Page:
Easter not derived from name of ancient Mesopotamian goddess
Social media posts say Easter is derived from Ishtar, the name of the Assyrian goddess of sex and fertility -- a claim that resurfaces yearly around the Christian holiday. But experts dismiss the assertion and say that Easter is thought to have originated from words denoting East and the dawn, or, less likely, from the name of the Anglo-Saxon goddess Eostre.
“This is Ishtar: pronounced ‘Easter,’” says a meme shared in a March 20, 2021 Facebook post ahead of the April 4 holiday.
It goes on to claim that, “Easter was originally the celebration of Ishtar, the Assyrian and Babylonian goddess of fertility and sex. Her symbols (like the egg and the bunny) were and still are fertility and sex symbols.”
“After Constantine decided to Christianize the Empire, Easter was changed to represent Jesus. But at its roots, Easter (which is how you pronounce Ishtar) is all about celebrating fertility and sex,” the post adds.
The claim has been shared thousands of times on social media every year around Easter since at least 2013. That year, it was posted on the Facebook page of the Richard Dawkins Foundation for Reason and Science -- which promotes “a secular worldview” -- and shared 226,000 times.
However, the idea that Easter is linked to Ishtar is false.
“The equation of Ištar and Easter is crazy," Jacob Lauinger, associate professor of Assyriology at Johns Hopkins University, told AFP by email.
Addressing the pronunciation of Ishtar as Easter, Lauinger said: “We know very little about how Akkadian (of which Assyrian is a dialect) words and names were pronounced, but it appears that at some point Ištar was pronounced issar.”
Andrew McGowan, dean of Yale University’s Berkeley Divinity School, said by email: “The Ishtar connection is indeed a modern myth.”
“There is consensus that... ‘Easter’ is derived from the words used in Germanic languages for the East, the direction, and by extension for the dawn etc,” he said.
The late Duke University professor emeritus of religion Hans Hillerbrand wrote that it is generally accepted that the Latin phrase designating Easter week, in albis, understood as the plural of alba (dawn), became eostarum in Old High German, then Easter in English and Ostern in modern German.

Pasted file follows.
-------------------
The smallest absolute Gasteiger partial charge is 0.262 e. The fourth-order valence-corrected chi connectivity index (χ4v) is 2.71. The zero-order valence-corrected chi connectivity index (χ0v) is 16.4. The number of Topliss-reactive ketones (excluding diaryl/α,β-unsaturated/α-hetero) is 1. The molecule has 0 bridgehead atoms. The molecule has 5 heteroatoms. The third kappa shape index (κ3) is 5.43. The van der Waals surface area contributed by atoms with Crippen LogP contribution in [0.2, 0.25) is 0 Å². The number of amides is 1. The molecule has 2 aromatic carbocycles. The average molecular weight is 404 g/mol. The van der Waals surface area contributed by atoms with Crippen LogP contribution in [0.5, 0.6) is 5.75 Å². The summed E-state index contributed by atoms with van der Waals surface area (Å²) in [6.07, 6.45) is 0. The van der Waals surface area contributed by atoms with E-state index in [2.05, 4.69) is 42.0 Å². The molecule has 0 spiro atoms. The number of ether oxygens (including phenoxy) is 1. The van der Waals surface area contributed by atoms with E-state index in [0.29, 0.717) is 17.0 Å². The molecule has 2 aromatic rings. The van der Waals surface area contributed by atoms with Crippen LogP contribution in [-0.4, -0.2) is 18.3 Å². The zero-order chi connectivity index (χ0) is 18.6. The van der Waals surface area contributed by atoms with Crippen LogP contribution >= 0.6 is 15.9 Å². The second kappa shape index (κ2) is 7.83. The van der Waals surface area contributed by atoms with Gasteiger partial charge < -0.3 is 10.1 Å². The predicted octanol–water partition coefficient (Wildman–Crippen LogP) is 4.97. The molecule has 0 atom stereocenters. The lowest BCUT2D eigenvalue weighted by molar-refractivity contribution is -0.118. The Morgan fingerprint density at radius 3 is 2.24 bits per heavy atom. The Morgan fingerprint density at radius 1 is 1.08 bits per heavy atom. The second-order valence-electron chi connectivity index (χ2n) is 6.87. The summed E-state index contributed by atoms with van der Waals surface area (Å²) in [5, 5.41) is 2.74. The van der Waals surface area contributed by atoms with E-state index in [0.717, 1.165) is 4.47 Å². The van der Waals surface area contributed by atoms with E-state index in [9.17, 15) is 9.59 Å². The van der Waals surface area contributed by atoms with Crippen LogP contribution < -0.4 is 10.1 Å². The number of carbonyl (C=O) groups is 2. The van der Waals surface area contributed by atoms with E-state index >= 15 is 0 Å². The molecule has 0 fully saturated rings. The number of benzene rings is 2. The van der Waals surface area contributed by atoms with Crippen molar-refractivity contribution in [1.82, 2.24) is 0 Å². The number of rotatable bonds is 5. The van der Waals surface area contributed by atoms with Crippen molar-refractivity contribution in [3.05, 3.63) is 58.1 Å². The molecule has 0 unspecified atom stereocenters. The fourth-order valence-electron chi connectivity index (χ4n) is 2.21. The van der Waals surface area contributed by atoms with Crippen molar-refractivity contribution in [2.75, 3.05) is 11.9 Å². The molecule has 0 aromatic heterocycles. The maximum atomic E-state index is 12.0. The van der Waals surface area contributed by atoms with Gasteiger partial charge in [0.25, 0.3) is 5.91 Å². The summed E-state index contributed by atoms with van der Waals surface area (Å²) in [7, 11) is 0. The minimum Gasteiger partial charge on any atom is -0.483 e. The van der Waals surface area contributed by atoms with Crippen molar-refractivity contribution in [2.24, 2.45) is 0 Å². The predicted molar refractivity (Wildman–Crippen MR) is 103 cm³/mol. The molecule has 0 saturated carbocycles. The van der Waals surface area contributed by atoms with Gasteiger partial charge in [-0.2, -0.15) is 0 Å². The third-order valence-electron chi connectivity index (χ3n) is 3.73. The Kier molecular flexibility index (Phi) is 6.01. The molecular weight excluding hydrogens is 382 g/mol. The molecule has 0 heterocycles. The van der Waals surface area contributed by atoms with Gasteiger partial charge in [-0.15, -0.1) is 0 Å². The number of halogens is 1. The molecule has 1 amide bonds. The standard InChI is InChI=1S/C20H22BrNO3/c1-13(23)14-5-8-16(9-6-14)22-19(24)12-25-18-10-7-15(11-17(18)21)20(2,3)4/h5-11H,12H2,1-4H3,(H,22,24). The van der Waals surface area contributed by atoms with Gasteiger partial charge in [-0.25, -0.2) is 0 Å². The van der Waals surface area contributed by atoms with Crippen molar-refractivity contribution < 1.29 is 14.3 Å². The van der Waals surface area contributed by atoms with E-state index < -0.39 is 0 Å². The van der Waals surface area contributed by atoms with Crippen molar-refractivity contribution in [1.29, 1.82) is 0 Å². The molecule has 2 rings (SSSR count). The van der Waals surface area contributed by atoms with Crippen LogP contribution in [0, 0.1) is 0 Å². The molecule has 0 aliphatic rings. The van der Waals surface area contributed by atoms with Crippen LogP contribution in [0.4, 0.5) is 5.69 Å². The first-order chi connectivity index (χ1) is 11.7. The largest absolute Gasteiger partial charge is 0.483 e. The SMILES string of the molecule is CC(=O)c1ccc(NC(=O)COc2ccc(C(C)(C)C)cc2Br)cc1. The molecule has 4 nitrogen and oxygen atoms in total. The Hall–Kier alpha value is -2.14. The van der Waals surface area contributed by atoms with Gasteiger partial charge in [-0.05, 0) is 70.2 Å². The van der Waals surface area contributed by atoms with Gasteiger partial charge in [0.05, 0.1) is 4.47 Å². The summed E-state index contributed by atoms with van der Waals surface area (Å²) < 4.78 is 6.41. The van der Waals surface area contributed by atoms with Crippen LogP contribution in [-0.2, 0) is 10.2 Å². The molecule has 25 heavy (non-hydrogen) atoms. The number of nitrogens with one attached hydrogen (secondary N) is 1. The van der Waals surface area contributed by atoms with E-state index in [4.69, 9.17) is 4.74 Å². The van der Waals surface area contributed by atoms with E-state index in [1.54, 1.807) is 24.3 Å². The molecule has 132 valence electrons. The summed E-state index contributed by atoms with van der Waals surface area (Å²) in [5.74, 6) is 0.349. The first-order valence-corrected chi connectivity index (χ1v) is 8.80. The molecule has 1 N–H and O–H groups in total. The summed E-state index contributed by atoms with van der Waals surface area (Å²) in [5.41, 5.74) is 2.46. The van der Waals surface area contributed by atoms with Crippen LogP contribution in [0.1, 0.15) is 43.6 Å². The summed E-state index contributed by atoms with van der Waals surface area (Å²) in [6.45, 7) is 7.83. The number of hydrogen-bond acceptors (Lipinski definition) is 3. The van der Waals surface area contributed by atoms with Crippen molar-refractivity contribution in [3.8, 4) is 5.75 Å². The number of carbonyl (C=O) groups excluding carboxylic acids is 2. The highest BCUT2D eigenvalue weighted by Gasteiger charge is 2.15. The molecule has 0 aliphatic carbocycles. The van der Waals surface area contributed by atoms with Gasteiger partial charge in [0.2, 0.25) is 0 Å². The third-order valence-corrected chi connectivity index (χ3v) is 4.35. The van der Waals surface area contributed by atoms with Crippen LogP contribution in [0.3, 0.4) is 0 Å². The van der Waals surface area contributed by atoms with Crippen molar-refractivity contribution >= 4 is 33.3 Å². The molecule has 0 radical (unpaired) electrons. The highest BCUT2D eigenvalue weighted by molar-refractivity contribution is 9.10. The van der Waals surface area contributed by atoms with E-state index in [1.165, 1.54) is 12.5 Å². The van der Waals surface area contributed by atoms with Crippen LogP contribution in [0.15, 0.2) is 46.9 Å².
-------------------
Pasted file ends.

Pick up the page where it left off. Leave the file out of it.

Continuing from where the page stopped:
According to McGowan, “Easter, in other words, just means a festival related to the East, more precisely to the dawning day. This idea was present in early Christianity (prayers for instance were conducted facing East because of the expectation of the arrival of Christ with a new ‘day’ or age), and does not require or commend any other explanation.”
Another possibility is that the word is derived from a Germanic goddess.
“Slightly more serious (than the Ishtar claim) is the idea that there was an Anglo-Saxon goddess Eostre,” said McGowan, adding that this explanation was suggested by Bede, an Anglo-Saxon theologian who died in the 8th century.
Paul Duff, a religion professor at The George Washington University who specializes in early Christianity, also mentioned this possibility, saying in an email that Bede “connects it to an Anglo-Saxon fertility goddess, Eostre. But it is likely that he was guessing.”
“The name is in any case a red herring, since it is only in Germanic and English contexts this ‘East’ language is used for the feast,” according to McGowan.
The word for Easter in other languages such as French (Pâques) or Spanish (Pascua) is derived from Latin and Greek Pascha, meaning Passover, known as Pesach in Hebrew, he added.
The visual used in the social media posts is known as the Burney Relief, or “Queen of the Night,” a Babylonian clay panel created at least in the 18th century BC and held by the British Museum in London.
Ishtar was the goddess of sexual love -- but also of war -- usually depicted with the lion and having storehouse gates as her emblem, not eggs or bunnies, according to Encyclopedia Britannica and this webpage about the goddess.
2021 is the second year that Christians celebrated the resurrection of Jesus Christ while under restrictions aimed at curbing the Covid-19 pandemic.
EDIT: This article was updated on April 5, 2021 to add additional quotes.